Many of you will soon be tapering for the NYC Marathon. If you are running this year, congratulations! You are about to embark on the experience of a lifetime.
Somehow, I managed to qualify for both the Boston and New York City Marathons during my first 26.2 attempt during the 2014 Philadelphia Marathon – so of course, I had to run both marathons. Life is too short to pass up such growth opportunities.
At mile 25 during the 2015 NYC Marathon. Not sure why I’m smiling. I think I was delirious.
I ran the NYC Marathon last year on November 1, and PRed by a hair with a 3:41:45 finish/age 50. It was an an enriching experience for so many reasons.
Here are my top 10 tips for running the NYC Marathon:
Stumptown Roasters at the uber-hip Ace Hotel, the most insanely mellow, earthy, perfectly balanced coffee ever.
1. Save sightseeing for après marathon. New York may be the city that never sleeps, but you, my friend, are going to run 26.2 miles, so you damn well better sleep. It’s hard to resist the siren call of so many famous sites. But please hold of exploring until after the marathon, when active recovery, like walking, will do your body good. So go to the expo. Pick up your bib. Take in the excitement. Maybe grab a Stumptown Roasters coffee at the Ace Hotel (possibly the best I’ve ever tasted). But spend the day before doing something relaxing, with your feet up, if possible. If you really don’t want to stay holed up in your room all day, take the subway downtown to the Meatpacking District, sit in a cafe and people watch while hydrating with herbal tea.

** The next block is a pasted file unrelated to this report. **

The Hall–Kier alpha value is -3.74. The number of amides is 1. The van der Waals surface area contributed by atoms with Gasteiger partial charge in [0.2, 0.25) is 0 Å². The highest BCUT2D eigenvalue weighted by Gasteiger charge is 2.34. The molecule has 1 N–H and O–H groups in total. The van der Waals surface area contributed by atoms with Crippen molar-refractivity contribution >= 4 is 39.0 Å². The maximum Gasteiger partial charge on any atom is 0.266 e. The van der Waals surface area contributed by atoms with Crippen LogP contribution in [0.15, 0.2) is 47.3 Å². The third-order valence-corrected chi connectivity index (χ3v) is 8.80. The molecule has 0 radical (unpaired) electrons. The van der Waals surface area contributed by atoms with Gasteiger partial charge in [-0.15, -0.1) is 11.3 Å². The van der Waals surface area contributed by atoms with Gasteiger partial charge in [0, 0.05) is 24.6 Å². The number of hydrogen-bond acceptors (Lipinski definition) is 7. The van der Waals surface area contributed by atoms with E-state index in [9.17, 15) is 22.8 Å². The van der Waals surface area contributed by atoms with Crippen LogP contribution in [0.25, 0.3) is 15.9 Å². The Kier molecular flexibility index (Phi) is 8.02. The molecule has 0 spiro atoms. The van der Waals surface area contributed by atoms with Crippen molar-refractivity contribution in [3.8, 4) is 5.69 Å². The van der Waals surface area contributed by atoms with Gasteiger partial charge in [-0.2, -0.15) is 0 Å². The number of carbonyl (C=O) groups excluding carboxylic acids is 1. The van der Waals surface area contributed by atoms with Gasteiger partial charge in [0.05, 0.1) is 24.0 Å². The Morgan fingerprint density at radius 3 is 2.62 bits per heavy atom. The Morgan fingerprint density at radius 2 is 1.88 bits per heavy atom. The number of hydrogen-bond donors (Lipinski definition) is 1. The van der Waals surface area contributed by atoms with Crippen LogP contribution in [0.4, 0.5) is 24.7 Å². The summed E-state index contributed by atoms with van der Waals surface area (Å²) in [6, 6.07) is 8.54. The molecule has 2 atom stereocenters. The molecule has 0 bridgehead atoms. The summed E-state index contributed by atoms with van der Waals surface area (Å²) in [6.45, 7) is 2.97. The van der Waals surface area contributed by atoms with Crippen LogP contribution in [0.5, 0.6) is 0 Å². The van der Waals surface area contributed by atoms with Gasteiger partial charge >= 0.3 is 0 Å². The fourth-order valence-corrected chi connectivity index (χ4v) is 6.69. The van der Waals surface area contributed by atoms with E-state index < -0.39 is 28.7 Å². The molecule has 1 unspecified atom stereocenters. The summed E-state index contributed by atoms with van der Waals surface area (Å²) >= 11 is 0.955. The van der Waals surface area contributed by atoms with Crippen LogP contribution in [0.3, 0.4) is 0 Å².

2. Take a taxi to the Staten Island Ferry. Believe me, I am all for frugality. I live in a big city and am a huge advocate for public transportation and walking whenever possible for both economic and environmental reasons. But on marathon morning, you want to do everything humanly possible to keep your stress level down. Best to arrive refreshed. Depending on where you are staying, a cab ride to the the Ferry won’t set you back that much and it will be worth the added cost. Plus, you’ll get to experience pre-dawn Manhattan, twinkling and winking at you.
My kit for the 2015 NYC Marathon, with my beloved Brooks Launch shoes. You will probably need some throwaway arm warmers, like those pictured on the left.
Pack “throwaway” clothes to keep warm at the athletes’ village.
3. Pack “throwaway” clothes. The start is near the water and since it will be early November, it will likely be chilly when you arrive at the Athletes’ Village in Staten Island. And believe me, it’s better to arrive early rather than later to keep pre-race stress in tow. I bought a sweater and sweatpants for $2 a piece at Goodwill in Philadelphia a few weeks before the race. And I purchased a hat, scarf and gloves, all for $5 at Jack’s in New York the night before the race (I hate having cold hands and a cold neck). Some people even brought blankets and bathrobes – a great idea. (I made a mental note for when I run Boston in 2017). I didn’t regret bringing a single item. Don’t worry, the clothes and items are not really discarded. Volunteers collect them post-race for collection to Goodwill, so you are contributing to a cycle of good.
4. Bring something to sit on, plus a magazine or newspaper. Spending time at the Athletes’ Village is a waiting game. I brought a plastic garbage bag, settled in on the sidewalk, propped myself against a fence, and struck up a conversation with another runner. We chatted happily until it was time to walk to the corrals.